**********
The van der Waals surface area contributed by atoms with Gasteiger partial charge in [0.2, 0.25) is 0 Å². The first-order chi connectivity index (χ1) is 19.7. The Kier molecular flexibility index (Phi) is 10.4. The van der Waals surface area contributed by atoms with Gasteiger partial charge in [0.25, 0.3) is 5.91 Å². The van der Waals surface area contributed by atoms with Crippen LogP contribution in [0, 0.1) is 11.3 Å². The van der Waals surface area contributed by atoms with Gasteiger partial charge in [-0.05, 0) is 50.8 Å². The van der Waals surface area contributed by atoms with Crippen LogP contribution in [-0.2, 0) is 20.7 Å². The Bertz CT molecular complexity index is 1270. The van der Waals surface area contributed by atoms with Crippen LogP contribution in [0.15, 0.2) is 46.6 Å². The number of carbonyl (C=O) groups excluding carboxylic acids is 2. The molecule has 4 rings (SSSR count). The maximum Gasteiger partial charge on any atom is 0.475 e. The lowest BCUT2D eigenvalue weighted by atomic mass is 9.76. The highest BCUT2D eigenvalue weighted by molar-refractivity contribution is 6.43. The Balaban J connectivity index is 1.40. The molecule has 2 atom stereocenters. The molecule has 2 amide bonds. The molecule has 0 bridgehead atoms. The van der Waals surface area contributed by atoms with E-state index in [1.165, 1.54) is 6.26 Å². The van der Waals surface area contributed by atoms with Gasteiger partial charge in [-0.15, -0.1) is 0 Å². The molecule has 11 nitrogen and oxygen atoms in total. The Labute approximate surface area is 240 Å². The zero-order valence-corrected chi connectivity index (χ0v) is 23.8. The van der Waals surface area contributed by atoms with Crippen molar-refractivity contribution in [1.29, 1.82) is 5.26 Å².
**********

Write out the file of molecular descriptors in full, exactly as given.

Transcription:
The van der Waals surface area contributed by atoms with Gasteiger partial charge in [0.2, 0.25) is 0 Å². The first-order chi connectivity index (χ1) is 19.7. The Kier molecular flexibility index (Phi) is 10.4. The van der Waals surface area contributed by atoms with Gasteiger partial charge in [0.25, 0.3) is 5.91 Å². The van der Waals surface area contributed by atoms with Crippen LogP contribution in [0, 0.1) is 11.3 Å². The van der Waals surface area contributed by atoms with Gasteiger partial charge in [-0.05, 0) is 50.8 Å². The van der Waals surface area contributed by atoms with Crippen LogP contribution in [-0.2, 0) is 20.7 Å². The Bertz CT molecular complexity index is 1270. The van der Waals surface area contributed by atoms with Crippen LogP contribution in [0.15, 0.2) is 46.6 Å². The number of carbonyl (C=O) groups excluding carboxylic acids is 2. The molecule has 4 rings (SSSR count). The maximum Gasteiger partial charge on any atom is 0.475 e. The lowest BCUT2D eigenvalue weighted by atomic mass is 9.76. The highest BCUT2D eigenvalue weighted by molar-refractivity contribution is 6.43. The Balaban J connectivity index is 1.40. The molecule has 2 atom stereocenters. The molecule has 2 amide bonds. The molecule has 0 bridgehead atoms. The van der Waals surface area contributed by atoms with E-state index in [1.165, 1.54) is 6.26 Å². The van der Waals surface area contributed by atoms with Gasteiger partial charge in [-0.15, -0.1) is 0 Å². The molecule has 11 nitrogen and oxygen atoms in total. The Labute approximate surface area is 240 Å². The zero-order valence-corrected chi connectivity index (χ0v) is 23.8. The van der Waals surface area contributed by atoms with Crippen molar-refractivity contribution in [1.29, 1.82) is 5.26 Å².